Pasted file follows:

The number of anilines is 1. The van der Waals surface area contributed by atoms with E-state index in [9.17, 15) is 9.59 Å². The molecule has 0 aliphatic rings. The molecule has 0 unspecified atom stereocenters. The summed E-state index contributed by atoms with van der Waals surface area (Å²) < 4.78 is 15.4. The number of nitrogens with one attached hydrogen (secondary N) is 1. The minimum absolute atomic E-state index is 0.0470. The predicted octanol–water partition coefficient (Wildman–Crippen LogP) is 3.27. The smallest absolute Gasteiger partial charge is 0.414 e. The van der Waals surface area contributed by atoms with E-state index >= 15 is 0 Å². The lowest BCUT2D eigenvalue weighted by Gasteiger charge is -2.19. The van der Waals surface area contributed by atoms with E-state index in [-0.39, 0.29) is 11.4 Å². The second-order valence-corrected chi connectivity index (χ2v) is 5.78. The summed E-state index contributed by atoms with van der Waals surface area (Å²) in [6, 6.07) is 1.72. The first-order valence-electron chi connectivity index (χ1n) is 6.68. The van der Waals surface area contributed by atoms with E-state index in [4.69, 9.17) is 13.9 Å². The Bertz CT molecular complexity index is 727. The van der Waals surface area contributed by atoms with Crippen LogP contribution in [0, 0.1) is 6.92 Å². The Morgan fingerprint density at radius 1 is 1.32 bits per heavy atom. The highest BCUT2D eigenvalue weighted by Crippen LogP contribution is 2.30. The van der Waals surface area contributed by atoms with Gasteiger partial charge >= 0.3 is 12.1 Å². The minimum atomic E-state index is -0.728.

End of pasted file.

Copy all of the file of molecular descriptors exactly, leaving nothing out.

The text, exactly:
The number of anilines is 1. The van der Waals surface area contributed by atoms with E-state index in [9.17, 15) is 9.59 Å². The molecule has 0 aliphatic rings. The molecule has 0 unspecified atom stereocenters. The summed E-state index contributed by atoms with van der Waals surface area (Å²) < 4.78 is 15.4. The number of nitrogens with one attached hydrogen (secondary N) is 1. The minimum absolute atomic E-state index is 0.0470. The predicted octanol–water partition coefficient (Wildman–Crippen LogP) is 3.27. The smallest absolute Gasteiger partial charge is 0.414 e. The van der Waals surface area contributed by atoms with E-state index >= 15 is 0 Å². The lowest BCUT2D eigenvalue weighted by Gasteiger charge is -2.19. The van der Waals surface area contributed by atoms with E-state index in [-0.39, 0.29) is 11.4 Å². The second-order valence-corrected chi connectivity index (χ2v) is 5.78. The summed E-state index contributed by atoms with van der Waals surface area (Å²) in [6, 6.07) is 1.72. The first-order valence-electron chi connectivity index (χ1n) is 6.68. The van der Waals surface area contributed by atoms with E-state index in [4.69, 9.17) is 13.9 Å². The Bertz CT molecular complexity index is 727. The van der Waals surface area contributed by atoms with Crippen LogP contribution in [0, 0.1) is 6.92 Å². The Morgan fingerprint density at radius 1 is 1.32 bits per heavy atom. The highest BCUT2D eigenvalue weighted by Crippen LogP contribution is 2.30. The van der Waals surface area contributed by atoms with Gasteiger partial charge >= 0.3 is 12.1 Å². The minimum atomic E-state index is -0.728.